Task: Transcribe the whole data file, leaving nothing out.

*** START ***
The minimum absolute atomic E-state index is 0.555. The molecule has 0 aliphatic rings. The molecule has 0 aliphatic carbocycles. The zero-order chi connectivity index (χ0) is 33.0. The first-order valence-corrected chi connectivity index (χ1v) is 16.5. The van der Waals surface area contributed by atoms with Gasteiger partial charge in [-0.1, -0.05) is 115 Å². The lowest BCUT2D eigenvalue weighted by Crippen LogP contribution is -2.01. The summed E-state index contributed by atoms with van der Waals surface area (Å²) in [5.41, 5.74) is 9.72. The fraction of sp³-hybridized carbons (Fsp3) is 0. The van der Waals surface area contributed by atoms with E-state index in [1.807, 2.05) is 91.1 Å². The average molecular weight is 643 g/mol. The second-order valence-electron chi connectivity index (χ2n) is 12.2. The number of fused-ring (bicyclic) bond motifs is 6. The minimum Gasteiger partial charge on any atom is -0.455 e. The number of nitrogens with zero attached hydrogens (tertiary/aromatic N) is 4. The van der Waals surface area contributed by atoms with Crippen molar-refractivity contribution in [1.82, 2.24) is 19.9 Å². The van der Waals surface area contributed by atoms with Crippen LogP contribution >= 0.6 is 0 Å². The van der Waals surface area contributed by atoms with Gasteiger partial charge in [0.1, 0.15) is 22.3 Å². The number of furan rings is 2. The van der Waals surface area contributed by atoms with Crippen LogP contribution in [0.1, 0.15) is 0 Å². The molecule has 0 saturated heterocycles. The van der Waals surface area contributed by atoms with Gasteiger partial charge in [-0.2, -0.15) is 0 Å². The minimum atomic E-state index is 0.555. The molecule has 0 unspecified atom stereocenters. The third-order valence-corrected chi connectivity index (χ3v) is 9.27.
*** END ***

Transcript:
The minimum absolute atomic E-state index is 0.555. The molecule has 0 aliphatic rings. The molecule has 0 aliphatic carbocycles. The zero-order chi connectivity index (χ0) is 33.0. The first-order valence-corrected chi connectivity index (χ1v) is 16.5. The van der Waals surface area contributed by atoms with Gasteiger partial charge in [-0.1, -0.05) is 115 Å². The lowest BCUT2D eigenvalue weighted by Crippen LogP contribution is -2.01. The summed E-state index contributed by atoms with van der Waals surface area (Å²) in [5.41, 5.74) is 9.72. The fraction of sp³-hybridized carbons (Fsp3) is 0. The van der Waals surface area contributed by atoms with E-state index in [1.807, 2.05) is 91.1 Å². The average molecular weight is 643 g/mol. The second-order valence-electron chi connectivity index (χ2n) is 12.2. The number of fused-ring (bicyclic) bond motifs is 6. The minimum Gasteiger partial charge on any atom is -0.455 e. The number of nitrogens with zero attached hydrogens (tertiary/aromatic N) is 4. The van der Waals surface area contributed by atoms with Crippen molar-refractivity contribution in [1.82, 2.24) is 19.9 Å². The van der Waals surface area contributed by atoms with Crippen LogP contribution >= 0.6 is 0 Å². The van der Waals surface area contributed by atoms with Gasteiger partial charge in [0.1, 0.15) is 22.3 Å². The number of furan rings is 2. The van der Waals surface area contributed by atoms with Crippen LogP contribution in [0.1, 0.15) is 0 Å². The molecule has 0 saturated heterocycles. The van der Waals surface area contributed by atoms with Gasteiger partial charge in [-0.2, -0.15) is 0 Å². The minimum atomic E-state index is 0.555. The molecule has 0 unspecified atom stereocenters. The third-order valence-corrected chi connectivity index (χ3v) is 9.27.